What Sank the Victory?

CurrentArchaeology-HMSVictory1744

For 264 years Britain’s greatest flagship was thought to have sunk off Alderney, lured onto the Casket rocks by a negligent lighthouse keeper. New evidence published by the Maritime Heritage Foundation and Odyssey Marine Exploration instead reveals scandals in the royal shipyards that might have made the First Rate Victory a disaster waiting to happen.

Three papers are now available on the Victory 1744 website:

• The loss on 4 October 1744 of the battleship the Victory gave birth to one of the most enduring mysteries in British maritime history: how could the greatest warship of the Georgian age of sail, manned by up to 1,100 people and armed with 100 bronze guns, simply vanish? Reports of mass wreckage washed onto the Channel Isles, confirmed by an Admiralty search and rescue mission, inspired a belief that the Victory collided with the black rocks of the Caskets and was lost off Alderney. An enquiry held by Trinity House investigated claims that the dozy keeper of the Casket lighthouse failed to keep its lights burning and was the main cause of the flagship’s loss. This article presents the historical evidence underlying the myth of the Caskets sinking and the evidence for the alleged inattentiveness of the lighthouse keeper.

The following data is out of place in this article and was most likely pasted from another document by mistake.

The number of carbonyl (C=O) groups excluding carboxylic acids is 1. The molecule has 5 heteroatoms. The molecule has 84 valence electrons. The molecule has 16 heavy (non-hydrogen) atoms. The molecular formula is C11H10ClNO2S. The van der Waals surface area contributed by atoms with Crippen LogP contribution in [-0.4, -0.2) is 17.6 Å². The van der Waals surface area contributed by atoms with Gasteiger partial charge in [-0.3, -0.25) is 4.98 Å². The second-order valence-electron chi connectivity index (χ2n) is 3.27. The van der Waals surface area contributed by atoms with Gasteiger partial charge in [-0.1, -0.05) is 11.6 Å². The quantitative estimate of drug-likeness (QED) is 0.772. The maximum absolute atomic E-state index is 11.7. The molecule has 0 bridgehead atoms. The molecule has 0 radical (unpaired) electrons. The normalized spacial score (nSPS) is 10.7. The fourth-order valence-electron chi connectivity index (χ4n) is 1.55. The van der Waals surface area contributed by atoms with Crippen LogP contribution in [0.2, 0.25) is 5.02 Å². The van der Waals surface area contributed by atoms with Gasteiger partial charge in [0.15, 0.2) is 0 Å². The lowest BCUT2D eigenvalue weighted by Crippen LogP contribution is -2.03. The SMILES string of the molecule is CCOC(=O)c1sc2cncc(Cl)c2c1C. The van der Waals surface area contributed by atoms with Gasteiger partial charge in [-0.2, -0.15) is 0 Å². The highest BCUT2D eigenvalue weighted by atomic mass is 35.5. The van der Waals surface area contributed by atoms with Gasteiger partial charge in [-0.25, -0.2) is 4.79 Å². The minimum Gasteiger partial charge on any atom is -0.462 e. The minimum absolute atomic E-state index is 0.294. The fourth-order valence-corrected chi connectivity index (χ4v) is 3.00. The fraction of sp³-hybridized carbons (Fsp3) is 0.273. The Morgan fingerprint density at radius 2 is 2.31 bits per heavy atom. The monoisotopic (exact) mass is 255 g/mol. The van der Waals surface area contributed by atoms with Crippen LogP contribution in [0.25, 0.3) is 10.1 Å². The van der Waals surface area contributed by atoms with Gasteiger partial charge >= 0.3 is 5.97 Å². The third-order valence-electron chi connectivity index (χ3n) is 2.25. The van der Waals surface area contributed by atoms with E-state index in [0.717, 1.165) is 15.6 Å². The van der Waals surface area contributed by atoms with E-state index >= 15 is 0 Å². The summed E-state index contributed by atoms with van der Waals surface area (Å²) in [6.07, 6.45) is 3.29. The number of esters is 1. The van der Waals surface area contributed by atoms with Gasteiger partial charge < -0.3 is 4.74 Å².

• The sinking of the Victory was widely attributed to defects in her construction. The era when she was built in Portsmouth dockyard from 1733-37 coincided with a period when the proportions of warships and the leadership of the surveyor general of the navy were severely questioned. Matters came to a head in a series of extraordinary attacks on the establishment in 1744 by Admiral Edward Vernon, ‘Old Grog’ himself. The Victory’s construction overlapped with a succession of moderate winters from 1730-39 that made the seasoning of cut timbers for shipbuilding a long, if not impossible, process. Combined with declining wood supplies in the New Forest, wood rotation mismanagement in dockyards, and criticisms of inadequate ship ventilation causing internal dry rot, this article enquires whether the sinking of the Victory was a matter of ill winds and stormy seas or was alternatively caused by human error – a disaster waiting to happen.

ROV(120120208085534)ATL-12-ROV-S-00511 copy 3• After three decades of shipwreck salvage, the pioneering veteran diver, John Lethbridge, approached the Admiralty in mid-December 1744 with a plan to seek and salvage the Victory using his proprietory diving-barrel. Lethbridge’s two letters of petition, and an accompanying note, are important documents in the history of diving and for understanding the folklore that believed the Victory sank off the Caskets. Trevor Newman’s article presents John Lethbridge’s Victory letters for the first time, reconstructs the final hours of Admiral Balchen’s fleet and offers a forensic analysis of the flagship’s sinking by catastrophically having brought by the lee after the ship was overtaken by huge waves from astern.

Or see the latest issue of Current Archaeology for a nine-page popular spread.

Also covered in The Independent.

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